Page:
“The wave, the dune, infinity and the sardine…”

“The wave, the dune, infinity and the sardine…”

It’s Costa Nova and that’s it, few people add Prado, the official name, Costa Nova do Prado, parish of Gafanha da Encarnação, but if you really want to go in a straight line from Costa Nova to Gafanha, go by boat, it’s straight ahead , the estuary in the middle, so silted up, reduced, minimized, people from my time still remember how the boats (many moliceiros) came out there almost right next to the striped houses, look now at the tiny pier serving as a next to the newspaper kiosk, take a good look at the distance that the land has taken from the sea, yes because the ria is sea too, it is a mixture of the waters that flow into the Vouga with the tides that force its journey upstream.

The argument is old and old and I don’t even know why it continues: where to eat better, in Costa Nova or in Barra, its neighbor to the north, two kilometers further, a place where the lighthouse stands proudly, also in stripes, according to more high on the Iberian Peninsula, 62 meters high! Well, even those, like me, prefer the sands of Barra (or at least as far as Biarritz, which is where Costa and Nova and Barra border) and the lively places of Barra, like Café Farol or the Márito, or dead, like the Assembly – a place to play billiards or ping-pong – or the Galeão, the most intimate nightclub where everyone they know from Águeda to Aveiro stopped, they resort to the restaurants on the Costa, and if there is a «primus inter pares” is the Sailing Club, an addition to the sailing classes, because the Sailing Club, like Carlos da Canção in Lisbon (Manoel de Oliveira was still a young man) are two, the club itself, which rents parking signs for those who have a boat moored there and provide instruction for kids who want to learn how to sail, and the restaurant, which has been a landmark for a long, long time, run for many years by the late Luís Fonseca, and is now the apple of my dear Manuel dos Santos Almeida’s eye, a companion from other houses and other fights, but always a companion and always professional like few others, he and his team, some of the members that make up the team are also linked to the Club of Vela almost umbilically.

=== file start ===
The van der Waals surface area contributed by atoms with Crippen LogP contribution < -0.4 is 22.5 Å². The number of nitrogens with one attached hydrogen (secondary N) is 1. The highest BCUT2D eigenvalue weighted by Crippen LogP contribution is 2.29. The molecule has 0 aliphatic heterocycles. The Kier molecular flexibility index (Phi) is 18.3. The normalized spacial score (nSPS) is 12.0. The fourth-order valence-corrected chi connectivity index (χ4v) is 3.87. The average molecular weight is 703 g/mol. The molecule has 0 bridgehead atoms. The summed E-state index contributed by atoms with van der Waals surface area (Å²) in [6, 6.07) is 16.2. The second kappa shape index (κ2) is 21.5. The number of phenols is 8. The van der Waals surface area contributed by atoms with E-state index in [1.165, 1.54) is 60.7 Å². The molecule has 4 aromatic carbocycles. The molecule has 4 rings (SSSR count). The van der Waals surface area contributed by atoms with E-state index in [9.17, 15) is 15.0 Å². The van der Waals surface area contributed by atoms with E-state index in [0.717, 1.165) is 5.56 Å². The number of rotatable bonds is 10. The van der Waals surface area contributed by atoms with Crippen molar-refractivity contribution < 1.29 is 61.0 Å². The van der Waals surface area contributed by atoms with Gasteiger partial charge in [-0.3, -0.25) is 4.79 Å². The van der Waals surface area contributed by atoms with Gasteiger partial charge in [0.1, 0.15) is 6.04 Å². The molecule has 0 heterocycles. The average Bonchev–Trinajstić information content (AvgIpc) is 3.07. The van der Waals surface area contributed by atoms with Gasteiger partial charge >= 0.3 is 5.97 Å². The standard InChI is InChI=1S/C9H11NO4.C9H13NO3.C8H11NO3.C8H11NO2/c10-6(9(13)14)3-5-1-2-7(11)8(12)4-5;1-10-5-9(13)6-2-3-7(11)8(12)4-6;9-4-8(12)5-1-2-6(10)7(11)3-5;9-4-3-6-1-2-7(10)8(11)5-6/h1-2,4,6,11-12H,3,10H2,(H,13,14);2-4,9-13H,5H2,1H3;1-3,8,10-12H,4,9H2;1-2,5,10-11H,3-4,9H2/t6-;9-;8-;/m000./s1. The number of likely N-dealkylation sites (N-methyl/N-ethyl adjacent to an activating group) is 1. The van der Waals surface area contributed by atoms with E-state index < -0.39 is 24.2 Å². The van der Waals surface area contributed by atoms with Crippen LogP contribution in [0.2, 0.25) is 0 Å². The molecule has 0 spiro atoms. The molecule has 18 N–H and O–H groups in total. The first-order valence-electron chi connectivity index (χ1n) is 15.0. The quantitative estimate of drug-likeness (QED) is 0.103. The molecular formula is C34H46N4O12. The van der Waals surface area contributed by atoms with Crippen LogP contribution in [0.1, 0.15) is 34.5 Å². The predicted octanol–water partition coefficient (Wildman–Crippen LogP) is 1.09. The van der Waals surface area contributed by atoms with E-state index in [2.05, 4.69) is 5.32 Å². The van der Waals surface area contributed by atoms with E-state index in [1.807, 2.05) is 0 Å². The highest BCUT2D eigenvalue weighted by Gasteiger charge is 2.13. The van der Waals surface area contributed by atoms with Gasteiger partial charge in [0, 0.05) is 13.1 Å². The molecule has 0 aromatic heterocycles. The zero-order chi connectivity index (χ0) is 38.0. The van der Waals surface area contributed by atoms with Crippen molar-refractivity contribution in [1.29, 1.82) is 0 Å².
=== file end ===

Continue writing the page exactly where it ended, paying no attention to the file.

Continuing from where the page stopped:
I’m not going to talk about food, although I even had, at this very moment when I’m writing, an appetite worthy of neither Gargantua, king of the Dipsodos, nor his son Pantagruel, but enough to hit me with a fork and knife in hand with a grilled sea bass. or with a well-cut piece of turbot. Chronicles are chronicles, now fallen into disgrace, because people seem to no longer like this more personal form of journalism, and sometimes they take everything inside as if they were stone soup (no, they don’t need to go to the Sailing Club for soup of stone, which there isn’t, stick to the fish soup). This takes, for example, the Eça de Queiroz which, during the summer holidays, was installed right in front – on the land side and not the estuary, as is clear to see – in the Palheiro de José Estêvão, now well restored, a typical haystack in the region that belonged to the family of the famous tribune, José Estêvão Coelho de Magalhães, professor José Estêvão, born in Aveiro on December 26, 1809, notable Portuguese journalist, politician and parliamentary speaker, graduated in Law from the University of Coimbra, being during the period from 1836 to 1862 the dominant figure of the left opposition in the Chamber of Deputies and a veteran of the liberal wars, forced into exile in England and on the island of Terceira where he participated in the Mindelo Landing.

Invited by Luís de Magalhães, the son of José Estêvão, Eça de Queiroz settled here long before there was a Sailing Club. He came from the city and in a letter addressed to Oliveira Martins, a politician and above all a historian, he boasted about the region: «I couldn’t cut down my mountain of prose. Taking the prose to the sands of Costa Nova is not practical – o practical man! There is certainly the breeze, the wave, the dune, infinity and sardines there – essential things for inspiration – but I lack that other supreme condition: an isolated room with a pine table». I complain about the same thing when I settle in Barra, in August, remembering my childhood and adolescence: I take a lot of prose with me and little is left out. But dinner at the Sailing Club is tradition. Very grounded


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